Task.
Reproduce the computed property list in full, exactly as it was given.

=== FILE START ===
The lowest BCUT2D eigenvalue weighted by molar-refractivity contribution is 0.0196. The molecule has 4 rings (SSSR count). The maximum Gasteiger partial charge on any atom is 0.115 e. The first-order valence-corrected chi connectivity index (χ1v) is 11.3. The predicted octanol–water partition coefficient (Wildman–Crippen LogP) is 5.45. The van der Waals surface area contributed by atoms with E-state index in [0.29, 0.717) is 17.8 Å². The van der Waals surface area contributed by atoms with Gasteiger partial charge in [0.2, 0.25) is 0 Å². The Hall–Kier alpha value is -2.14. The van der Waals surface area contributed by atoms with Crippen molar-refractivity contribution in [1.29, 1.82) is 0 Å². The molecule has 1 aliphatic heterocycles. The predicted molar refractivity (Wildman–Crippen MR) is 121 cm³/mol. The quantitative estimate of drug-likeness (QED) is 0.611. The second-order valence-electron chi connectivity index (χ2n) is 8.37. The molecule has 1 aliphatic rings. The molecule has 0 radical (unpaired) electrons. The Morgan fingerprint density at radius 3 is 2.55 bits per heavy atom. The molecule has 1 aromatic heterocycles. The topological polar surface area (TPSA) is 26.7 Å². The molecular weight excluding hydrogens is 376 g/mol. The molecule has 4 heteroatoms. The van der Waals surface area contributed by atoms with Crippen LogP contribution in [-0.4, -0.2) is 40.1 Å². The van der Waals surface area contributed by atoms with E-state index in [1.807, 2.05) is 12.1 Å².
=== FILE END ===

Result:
The lowest BCUT2D eigenvalue weighted by molar-refractivity contribution is 0.0196. The molecule has 4 rings (SSSR count). The maximum Gasteiger partial charge on any atom is 0.115 e. The first-order valence-corrected chi connectivity index (χ1v) is 11.3. The predicted octanol–water partition coefficient (Wildman–Crippen LogP) is 5.45. The van der Waals surface area contributed by atoms with E-state index in [0.29, 0.717) is 17.8 Å². The van der Waals surface area contributed by atoms with Gasteiger partial charge in [0.2, 0.25) is 0 Å². The Hall–Kier alpha value is -2.14. The van der Waals surface area contributed by atoms with Crippen molar-refractivity contribution in [1.29, 1.82) is 0 Å². The molecule has 1 aliphatic heterocycles. The predicted molar refractivity (Wildman–Crippen MR) is 121 cm³/mol. The quantitative estimate of drug-likeness (QED) is 0.611. The second-order valence-electron chi connectivity index (χ2n) is 8.37. The molecule has 1 aliphatic rings. The molecule has 0 radical (unpaired) electrons. The Morgan fingerprint density at radius 3 is 2.55 bits per heavy atom. The molecule has 1 aromatic heterocycles. The topological polar surface area (TPSA) is 26.7 Å². The molecular weight excluding hydrogens is 376 g/mol. The molecule has 4 heteroatoms. The van der Waals surface area contributed by atoms with Crippen LogP contribution in [-0.4, -0.2) is 40.1 Å². The van der Waals surface area contributed by atoms with E-state index in [1.807, 2.05) is 12.1 Å².